Privileged credentials are the authentication information associated with privileged accounts. They include usernames, passwords, API keys, cryptographic keys, certificates, and any other credentials required to access and operate privileged accounts.
Proper management and protection of privileged credentials are vital to prevent unauthorized access and ensure that only your authorized staff can use them when necessary.
Common privilege threat vectors
Attackers use various methods to exploit privileged accounts, elevate their privileges, and gain unauthorized access to sensitive systems and data. Some common privilege threat vectors include:
- Password attacks
Brute force attacks, password guessing, or stealing credentials to gain access to privileged accounts.
- Privilege escalation
Exploiting vulnerabilities or misconfigurations to escalate privileges from a regular user to a privileged account.
- Credential theft
Stealing privileged credentials through phishing, social engineering, or malware.
- Malicious insiders
Employees or contractors with authorized access who intentionally misuse privileges for personal gain or harm.
Attackers use a variety of social engineering methods to impersonate authorized personnel to gain access to privileged accounts or systems.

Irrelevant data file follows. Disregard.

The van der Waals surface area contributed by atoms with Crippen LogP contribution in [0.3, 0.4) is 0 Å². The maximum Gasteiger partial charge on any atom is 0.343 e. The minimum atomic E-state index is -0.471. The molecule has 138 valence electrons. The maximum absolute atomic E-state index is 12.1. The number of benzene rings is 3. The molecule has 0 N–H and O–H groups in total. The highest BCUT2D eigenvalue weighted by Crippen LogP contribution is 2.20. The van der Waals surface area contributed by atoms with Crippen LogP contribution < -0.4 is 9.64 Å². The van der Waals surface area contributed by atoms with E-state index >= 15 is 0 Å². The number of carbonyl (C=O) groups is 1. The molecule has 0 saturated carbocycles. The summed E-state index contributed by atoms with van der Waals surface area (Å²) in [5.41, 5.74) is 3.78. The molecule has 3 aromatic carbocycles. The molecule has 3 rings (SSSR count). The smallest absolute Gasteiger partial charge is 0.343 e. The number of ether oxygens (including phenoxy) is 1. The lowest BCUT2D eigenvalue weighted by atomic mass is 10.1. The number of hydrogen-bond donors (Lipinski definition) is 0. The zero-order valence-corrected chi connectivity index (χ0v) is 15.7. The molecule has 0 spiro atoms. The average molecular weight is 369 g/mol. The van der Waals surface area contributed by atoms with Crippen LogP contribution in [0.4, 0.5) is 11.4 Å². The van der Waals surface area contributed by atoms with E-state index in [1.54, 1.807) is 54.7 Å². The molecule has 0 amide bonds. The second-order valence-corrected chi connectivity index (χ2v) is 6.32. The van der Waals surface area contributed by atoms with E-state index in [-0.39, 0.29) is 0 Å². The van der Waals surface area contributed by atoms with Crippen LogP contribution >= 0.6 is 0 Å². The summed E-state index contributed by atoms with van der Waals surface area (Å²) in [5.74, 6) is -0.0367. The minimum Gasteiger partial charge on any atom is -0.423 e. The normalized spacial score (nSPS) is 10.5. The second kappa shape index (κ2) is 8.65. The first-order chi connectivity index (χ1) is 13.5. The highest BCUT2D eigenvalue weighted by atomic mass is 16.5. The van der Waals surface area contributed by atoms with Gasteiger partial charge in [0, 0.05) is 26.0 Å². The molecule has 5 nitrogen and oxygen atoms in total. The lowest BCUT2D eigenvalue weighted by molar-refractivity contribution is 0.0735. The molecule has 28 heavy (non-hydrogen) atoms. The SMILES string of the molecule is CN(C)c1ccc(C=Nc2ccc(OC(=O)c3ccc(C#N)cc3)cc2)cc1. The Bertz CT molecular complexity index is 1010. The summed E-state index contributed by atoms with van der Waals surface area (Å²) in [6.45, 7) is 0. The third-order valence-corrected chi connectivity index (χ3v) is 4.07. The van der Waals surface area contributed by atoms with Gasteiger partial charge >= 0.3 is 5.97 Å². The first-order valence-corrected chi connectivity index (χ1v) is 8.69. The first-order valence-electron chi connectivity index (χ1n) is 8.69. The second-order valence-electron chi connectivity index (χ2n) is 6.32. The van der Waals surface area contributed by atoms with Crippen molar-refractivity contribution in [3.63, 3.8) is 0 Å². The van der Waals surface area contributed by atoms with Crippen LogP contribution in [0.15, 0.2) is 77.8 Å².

- Privilege creep
When users accumulate more privileges than they need over time — either due to changes in their roles or neglecting to remove unnecessary permissions — it increases the organization’s attack surface.
- Unauthorized access
Attackers with physical access to systems or devices can directly manipulate privileged accounts.
- Password attacks
PAM implementation and best practices
The more mature and holistic your privilege security policies and enforcement are, the better your ability to prevent and react to insider and external threats while meeting compliance mandates will be. Here are some of the most important PAM best practices:
- Conduct a comprehensive assessment
As a starting point, it’s important to conduct a thorough assessment of privileged accounts and credentials across your organization to identify who has access to what and identify any potential risks that should be addressed.
- Implement the principle of least privilege
Adhere to the principle of least privilege, where each user is given the minimum levels of access or permissions needed to perform their job.
- Adopt secure vaulting
Utilize a secure vault to store and manage privileged credentials, encrypting them to prevent unauthorized access.
- Employ a just-in-time (JIT) privilege practice
Implement a JIT privilege process where you grant temporary access to privileged accounts for a limited time when a user has a justifiable need.
- Use multi-factor authentication (MFA)
Enforce MFA for all privileged accounts to add an extra layer of security.
- Conduct session monitoring and recording
Regularly monitor privileged account sessions for suspicious activity and record them for audit purposes.